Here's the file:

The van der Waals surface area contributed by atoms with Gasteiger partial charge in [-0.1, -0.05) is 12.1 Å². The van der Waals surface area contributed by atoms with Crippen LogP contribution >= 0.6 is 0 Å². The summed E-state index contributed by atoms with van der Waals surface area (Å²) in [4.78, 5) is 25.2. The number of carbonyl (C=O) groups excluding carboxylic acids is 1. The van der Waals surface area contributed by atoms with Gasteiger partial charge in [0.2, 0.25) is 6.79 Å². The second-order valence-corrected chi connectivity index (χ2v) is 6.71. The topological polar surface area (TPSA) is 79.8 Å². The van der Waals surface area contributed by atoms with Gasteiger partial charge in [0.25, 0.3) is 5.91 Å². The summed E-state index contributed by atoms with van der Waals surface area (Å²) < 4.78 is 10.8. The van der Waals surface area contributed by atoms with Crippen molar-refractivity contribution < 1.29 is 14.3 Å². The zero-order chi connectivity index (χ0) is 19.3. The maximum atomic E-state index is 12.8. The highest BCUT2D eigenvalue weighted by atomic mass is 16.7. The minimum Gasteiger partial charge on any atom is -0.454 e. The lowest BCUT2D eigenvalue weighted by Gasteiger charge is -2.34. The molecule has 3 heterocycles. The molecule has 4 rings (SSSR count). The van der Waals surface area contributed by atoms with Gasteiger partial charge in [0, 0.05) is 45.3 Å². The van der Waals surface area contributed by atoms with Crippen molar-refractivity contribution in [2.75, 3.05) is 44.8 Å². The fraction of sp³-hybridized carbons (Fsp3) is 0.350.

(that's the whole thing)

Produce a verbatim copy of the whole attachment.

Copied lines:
The van der Waals surface area contributed by atoms with Gasteiger partial charge in [-0.1, -0.05) is 12.1 Å². The van der Waals surface area contributed by atoms with Crippen LogP contribution >= 0.6 is 0 Å². The summed E-state index contributed by atoms with van der Waals surface area (Å²) in [4.78, 5) is 25.2. The number of carbonyl (C=O) groups excluding carboxylic acids is 1. The van der Waals surface area contributed by atoms with Gasteiger partial charge in [0.2, 0.25) is 6.79 Å². The second-order valence-corrected chi connectivity index (χ2v) is 6.71. The topological polar surface area (TPSA) is 79.8 Å². The van der Waals surface area contributed by atoms with Gasteiger partial charge in [0.25, 0.3) is 5.91 Å². The summed E-state index contributed by atoms with van der Waals surface area (Å²) < 4.78 is 10.8. The van der Waals surface area contributed by atoms with Crippen molar-refractivity contribution < 1.29 is 14.3 Å². The zero-order chi connectivity index (χ0) is 19.3. The maximum atomic E-state index is 12.8. The highest BCUT2D eigenvalue weighted by atomic mass is 16.7. The minimum Gasteiger partial charge on any atom is -0.454 e. The lowest BCUT2D eigenvalue weighted by Gasteiger charge is -2.34. The molecule has 3 heterocycles. The molecule has 4 rings (SSSR count). The van der Waals surface area contributed by atoms with Gasteiger partial charge in [0, 0.05) is 45.3 Å². The van der Waals surface area contributed by atoms with Crippen molar-refractivity contribution in [2.75, 3.05) is 44.8 Å². The fraction of sp³-hybridized carbons (Fsp3) is 0.350.